There is some research that bears on these questions. A team of economists analyzed admissions data and student outcomes for exam schools in Boston and New York in a study designed to tease out the school effects and the peer effects associated with these schools. Examining the outcomes of students who are admitted to these schools after meeting the admissions criteria, as well as a separate group of students who fell just short of the admissions criteria, the authors concluded: “Our estimates suggest that the marked changes in peer characteristics at exam school admissions cutoffs have little causal effect on test scores or college quality.” In other words, “while the exam school students in our samples clearly have relatively good outcomes, most of these students would likely have done well without the benefit of an exam school education.”
Similarly, a team of researchers from the Federal Reserve Bank of Chicago and the Chicago Consortium on School Research found no statistically significant impact on student achievement from attending one of Chicago’s Selective Enrollment High Schools (SEHSs). These schools use an affirmative-action admissions policy “reserving seats for students from low-SES [socioeconomic status] neighborhoods, [making them] the most racially diverse public high schools in the city.” After examining outcomes data using sophisticated methodologies, the authors concluded: “We find that when it comes to test scores, attending a SEHS has no statistically significant impact—not even for students from the most disadvantaged neighborhoods or for the highest achieving low-income students who would be admitted even without place-based affirmative action. Given these findings, SEHSs are not helping to close the achievement gap between low- and high-income students.”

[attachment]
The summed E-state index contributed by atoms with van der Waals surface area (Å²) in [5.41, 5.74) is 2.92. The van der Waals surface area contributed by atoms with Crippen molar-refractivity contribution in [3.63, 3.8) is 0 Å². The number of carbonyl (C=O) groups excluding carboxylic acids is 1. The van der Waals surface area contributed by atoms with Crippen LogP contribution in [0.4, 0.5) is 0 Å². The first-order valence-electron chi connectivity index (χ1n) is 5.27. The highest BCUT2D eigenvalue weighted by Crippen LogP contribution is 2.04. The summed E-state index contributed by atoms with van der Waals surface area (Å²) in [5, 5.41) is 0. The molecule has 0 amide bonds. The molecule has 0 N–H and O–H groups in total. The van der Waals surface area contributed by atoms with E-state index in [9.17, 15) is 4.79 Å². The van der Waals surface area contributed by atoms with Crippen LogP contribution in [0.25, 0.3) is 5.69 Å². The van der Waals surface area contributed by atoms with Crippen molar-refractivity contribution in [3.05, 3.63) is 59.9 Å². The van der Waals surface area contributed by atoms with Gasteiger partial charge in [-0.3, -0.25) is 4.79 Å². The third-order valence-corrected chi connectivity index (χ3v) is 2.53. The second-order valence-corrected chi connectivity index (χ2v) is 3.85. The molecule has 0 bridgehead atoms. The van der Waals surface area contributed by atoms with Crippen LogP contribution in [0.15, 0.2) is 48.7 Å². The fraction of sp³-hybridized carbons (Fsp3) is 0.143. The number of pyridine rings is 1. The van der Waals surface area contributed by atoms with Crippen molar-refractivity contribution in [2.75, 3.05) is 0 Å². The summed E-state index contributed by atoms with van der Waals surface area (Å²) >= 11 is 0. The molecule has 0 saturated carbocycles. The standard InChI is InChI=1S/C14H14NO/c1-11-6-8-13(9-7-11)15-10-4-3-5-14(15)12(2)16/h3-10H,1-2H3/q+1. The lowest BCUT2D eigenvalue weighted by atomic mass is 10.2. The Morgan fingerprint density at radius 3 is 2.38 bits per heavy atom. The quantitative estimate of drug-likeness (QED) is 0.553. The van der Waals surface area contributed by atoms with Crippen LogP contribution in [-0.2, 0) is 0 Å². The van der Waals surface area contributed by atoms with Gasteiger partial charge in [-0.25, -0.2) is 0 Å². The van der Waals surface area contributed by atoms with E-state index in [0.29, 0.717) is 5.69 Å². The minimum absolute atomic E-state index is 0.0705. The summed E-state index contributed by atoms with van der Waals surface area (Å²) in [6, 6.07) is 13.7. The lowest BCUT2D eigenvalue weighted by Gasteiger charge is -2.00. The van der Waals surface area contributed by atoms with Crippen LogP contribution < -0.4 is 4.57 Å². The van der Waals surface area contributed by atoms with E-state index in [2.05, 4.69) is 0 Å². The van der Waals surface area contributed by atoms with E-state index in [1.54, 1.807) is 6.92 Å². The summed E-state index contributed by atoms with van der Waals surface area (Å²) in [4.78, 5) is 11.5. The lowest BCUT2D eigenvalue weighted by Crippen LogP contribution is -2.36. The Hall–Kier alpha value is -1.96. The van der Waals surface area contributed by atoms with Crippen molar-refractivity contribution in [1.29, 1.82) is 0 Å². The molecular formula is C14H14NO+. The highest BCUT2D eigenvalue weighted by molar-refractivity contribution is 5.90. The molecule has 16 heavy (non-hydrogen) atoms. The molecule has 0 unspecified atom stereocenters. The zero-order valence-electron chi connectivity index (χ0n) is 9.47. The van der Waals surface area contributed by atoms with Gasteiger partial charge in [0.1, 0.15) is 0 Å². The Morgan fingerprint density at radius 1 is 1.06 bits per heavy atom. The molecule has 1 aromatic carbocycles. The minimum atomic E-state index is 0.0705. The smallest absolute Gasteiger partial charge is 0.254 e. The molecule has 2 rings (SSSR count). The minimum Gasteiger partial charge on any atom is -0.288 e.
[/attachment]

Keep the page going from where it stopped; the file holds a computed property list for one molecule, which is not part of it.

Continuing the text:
The study did, however, find that the schools had a positive impact on the students’ “perceptions of the high school experience.” Students reported feeling safer in these schools and experiencing more respectful interactions with peers, compared with similar students in nonselective schools.